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    Gebeorscipe, anyone? REUTERS/Michael Dalder

    Scholars say that what we now call English started when Germanic tribes settled in present-day Britain at around 500 CE.

    The Oxford English dictionary counts  171,476 words in current use . 

    A staggering  47,156  words are now obsolete. 

    But, as you'll see from the below, some of the mother tongue's finest phrasings need to be brought back, as they'll help us mark our days and describe our lives better than what's currently on offer. 

    Overmorrow: on the day after tomorrow.

    Uncommon Goods

    Example: "I'll have that report to you overmorrow." 

    Why: Overmorrow was in Middle English but fell out of the language. So instead of having this word, we have the wordy "day after tomorrow." German still has this very useful word: übermorgen.

    Bedward: heading toward bed.

    Shutterstock

    Example: "I'm bedward, putting this group text on mute." 

    Why: Because it treats your bed as a cardinal direction. As it should be.

    Elflock: hair that has been tangled as if by elves.

    Samantha Lee/Business Insider

    Example: "I think I bruised my scalp trying to get those elflocks out." 

    Why: Because hair tangles are frustrating, but elflocks are adorable. And speaking of them helps to re-enchant our world.

    Snollygoster: A smart person not guided by principles.

    Donald Trump AP

    Example: "That snollygoster might end up in the White House." 

    Why: Because we need a name for the people who don't recognize that with great power comes great responsibility. 

    Zwodder: A hazy state of mind.

    The Hangover trailer

    Example: "He was in a zwodder all day after last night's party." 

    Why: Because the word "hangover" is a catchall for all sorts of physiological debts we end up paying by pushing ourselves too hard. It would help to have more precise words.

    Mugwump: Someone who acts like they're above conflict.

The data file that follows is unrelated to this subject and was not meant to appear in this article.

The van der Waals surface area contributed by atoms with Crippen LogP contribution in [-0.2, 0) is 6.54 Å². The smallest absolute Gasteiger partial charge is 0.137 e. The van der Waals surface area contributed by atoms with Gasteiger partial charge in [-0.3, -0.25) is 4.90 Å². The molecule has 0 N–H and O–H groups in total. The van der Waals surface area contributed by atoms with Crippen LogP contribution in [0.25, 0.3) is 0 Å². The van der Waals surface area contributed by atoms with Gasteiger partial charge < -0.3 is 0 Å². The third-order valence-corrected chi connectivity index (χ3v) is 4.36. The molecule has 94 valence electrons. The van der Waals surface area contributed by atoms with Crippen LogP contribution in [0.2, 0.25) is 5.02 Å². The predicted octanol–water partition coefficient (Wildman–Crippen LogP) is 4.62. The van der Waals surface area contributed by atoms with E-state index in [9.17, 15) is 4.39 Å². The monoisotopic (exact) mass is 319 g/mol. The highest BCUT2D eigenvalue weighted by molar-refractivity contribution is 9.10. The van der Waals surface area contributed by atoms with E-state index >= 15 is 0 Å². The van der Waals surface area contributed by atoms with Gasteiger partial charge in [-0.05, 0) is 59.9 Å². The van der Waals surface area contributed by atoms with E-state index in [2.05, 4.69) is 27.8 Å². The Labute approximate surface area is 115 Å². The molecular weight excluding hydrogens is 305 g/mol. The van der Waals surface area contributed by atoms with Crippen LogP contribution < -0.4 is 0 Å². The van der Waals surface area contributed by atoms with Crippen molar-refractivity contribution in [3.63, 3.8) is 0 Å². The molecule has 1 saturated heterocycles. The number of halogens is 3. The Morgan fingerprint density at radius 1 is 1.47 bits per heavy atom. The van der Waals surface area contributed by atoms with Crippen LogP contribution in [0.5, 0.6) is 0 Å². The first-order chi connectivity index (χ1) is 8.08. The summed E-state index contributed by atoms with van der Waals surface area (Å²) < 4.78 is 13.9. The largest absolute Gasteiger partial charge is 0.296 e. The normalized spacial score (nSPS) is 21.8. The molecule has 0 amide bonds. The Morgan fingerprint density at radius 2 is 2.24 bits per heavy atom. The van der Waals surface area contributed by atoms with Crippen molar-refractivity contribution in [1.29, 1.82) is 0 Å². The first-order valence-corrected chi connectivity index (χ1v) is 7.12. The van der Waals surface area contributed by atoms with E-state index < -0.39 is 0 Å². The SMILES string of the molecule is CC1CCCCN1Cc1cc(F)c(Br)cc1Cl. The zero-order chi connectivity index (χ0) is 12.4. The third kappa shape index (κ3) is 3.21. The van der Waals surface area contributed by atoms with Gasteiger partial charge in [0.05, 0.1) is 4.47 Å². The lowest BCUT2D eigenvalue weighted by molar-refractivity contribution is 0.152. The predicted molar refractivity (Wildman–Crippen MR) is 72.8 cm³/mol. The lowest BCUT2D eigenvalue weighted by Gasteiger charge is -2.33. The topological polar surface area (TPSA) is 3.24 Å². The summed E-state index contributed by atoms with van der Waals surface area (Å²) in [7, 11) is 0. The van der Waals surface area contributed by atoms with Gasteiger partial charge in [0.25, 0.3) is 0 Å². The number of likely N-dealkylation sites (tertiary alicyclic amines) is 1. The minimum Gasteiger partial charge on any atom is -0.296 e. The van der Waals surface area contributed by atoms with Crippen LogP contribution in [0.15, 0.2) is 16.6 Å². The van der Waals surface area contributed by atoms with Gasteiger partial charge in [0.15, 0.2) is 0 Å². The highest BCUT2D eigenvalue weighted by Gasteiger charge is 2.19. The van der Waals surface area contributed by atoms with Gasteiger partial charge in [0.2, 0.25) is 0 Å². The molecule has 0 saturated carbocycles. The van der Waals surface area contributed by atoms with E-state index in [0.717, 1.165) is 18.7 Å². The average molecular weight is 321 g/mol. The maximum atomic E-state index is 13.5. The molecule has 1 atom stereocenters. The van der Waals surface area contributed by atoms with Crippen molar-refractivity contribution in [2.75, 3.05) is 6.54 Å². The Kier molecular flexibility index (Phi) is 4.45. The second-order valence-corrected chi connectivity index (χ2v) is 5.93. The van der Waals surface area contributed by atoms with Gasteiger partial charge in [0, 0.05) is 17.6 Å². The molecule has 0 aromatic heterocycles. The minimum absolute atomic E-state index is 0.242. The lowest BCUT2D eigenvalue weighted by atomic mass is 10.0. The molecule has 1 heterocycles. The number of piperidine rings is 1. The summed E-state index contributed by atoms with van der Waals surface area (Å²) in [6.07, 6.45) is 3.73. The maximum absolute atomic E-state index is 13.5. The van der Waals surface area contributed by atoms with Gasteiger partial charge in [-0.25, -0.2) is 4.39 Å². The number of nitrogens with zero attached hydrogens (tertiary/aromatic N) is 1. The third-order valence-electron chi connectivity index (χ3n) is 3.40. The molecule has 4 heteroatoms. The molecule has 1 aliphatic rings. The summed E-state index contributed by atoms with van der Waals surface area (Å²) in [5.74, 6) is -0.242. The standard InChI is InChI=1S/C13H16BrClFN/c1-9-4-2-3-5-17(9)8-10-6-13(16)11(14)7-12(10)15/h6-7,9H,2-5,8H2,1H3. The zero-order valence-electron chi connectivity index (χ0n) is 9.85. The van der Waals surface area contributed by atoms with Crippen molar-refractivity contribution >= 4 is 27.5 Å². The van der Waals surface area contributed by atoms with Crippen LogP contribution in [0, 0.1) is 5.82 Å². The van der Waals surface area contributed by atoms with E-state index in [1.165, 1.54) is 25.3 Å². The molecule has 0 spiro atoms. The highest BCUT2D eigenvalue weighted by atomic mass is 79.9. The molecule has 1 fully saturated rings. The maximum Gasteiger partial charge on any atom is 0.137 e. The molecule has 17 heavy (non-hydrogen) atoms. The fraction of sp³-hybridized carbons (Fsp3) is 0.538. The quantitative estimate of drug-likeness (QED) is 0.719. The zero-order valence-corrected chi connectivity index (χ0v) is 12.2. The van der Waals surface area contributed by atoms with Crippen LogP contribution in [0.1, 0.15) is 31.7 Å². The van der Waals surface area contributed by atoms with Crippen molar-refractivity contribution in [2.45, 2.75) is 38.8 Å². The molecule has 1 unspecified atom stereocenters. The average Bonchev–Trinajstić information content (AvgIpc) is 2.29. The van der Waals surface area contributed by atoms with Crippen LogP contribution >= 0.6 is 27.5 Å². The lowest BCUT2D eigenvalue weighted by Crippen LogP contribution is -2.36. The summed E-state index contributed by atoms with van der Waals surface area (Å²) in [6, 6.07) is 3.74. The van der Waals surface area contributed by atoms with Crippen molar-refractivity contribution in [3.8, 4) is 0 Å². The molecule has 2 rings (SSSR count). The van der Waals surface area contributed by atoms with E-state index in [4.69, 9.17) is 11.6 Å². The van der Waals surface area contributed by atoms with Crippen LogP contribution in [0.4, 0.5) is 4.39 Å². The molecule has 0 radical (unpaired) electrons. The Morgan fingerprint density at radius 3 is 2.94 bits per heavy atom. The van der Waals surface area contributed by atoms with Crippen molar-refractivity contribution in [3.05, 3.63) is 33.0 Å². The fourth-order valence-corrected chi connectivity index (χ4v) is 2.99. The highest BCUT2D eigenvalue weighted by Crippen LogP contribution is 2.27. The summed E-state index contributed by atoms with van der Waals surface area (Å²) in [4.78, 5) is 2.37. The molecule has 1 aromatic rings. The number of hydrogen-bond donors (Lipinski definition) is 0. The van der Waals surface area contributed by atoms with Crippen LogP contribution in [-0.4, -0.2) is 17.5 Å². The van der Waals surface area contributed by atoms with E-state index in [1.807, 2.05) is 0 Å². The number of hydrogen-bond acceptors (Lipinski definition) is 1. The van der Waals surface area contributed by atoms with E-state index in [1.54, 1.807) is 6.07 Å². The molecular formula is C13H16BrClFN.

Umpire Jim Quirk (L) pulls Green Bay Packers linebacker Nick Barnett away from a fight during the fourth quarter of their NFL football game against Chicago Bears at Soldier Field in Chicago December 23, 2007. Reuters/Frank Polich

    Example: "My sister always played the mugwump in family disputes." 

    Why: Because we need a word to describe the self-righteous condescension of the pacificist. 

    Rawgabbit: Someone who speaks authoritatively about something they know nothing about.

    Ttatty/Shuttershock

    Example: "That rawgabbit posts his opinion on Facebook about every single thing that happens in the news." 

    Reason: Because frauds should be named.

    Twattling: gossiping.

    Miguel Pires da Rosa / Flickr

    Example: "I knew I was in for it when they stopped twattling soon as I walked in the room." 

    Why: Because 'twattling' is one of those words that sounds like the thing it describes: twattle, twattle, twattle.

    Fortnight: a period of two weeks.

    Sunrise

    Example: "We have a meeting with sales every fortnight." 

    Why: Because biweekly is woefully confusing — is it twice a week or every two weeks? Fortnight — and its sibling fornightly — help cure that ambiguity. 

    Anon: shortly.

    Mark Wilson / Getty

    Example: "I'll see you anon." 

    Why: Because it would be nice to have a classier version of see you soon. Plus it always sounds dope when Shakespeare's characters use it. 

    Snowbroth: recently melted snow.

    Flickr/Alisha Vargas

    Example: "The snowbroth was beautiful outside my apartment, but disgusting on my commute." 

    Why: Because it's beautifully evocative. 

    Gebeorscipe: A beer party.

    REUTERS/Michael Dalder

    Example: "The world's greatest gebeorscipe happens in Germany ever September."

    Why: Because a beer party is the best kind of party, and it deserves its own special word. 

    Read the original article on Tech Insider . Copyright 2015. Deal icon An icon in the shape of a lightning bolt.

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    Source: www.businessinsider.com

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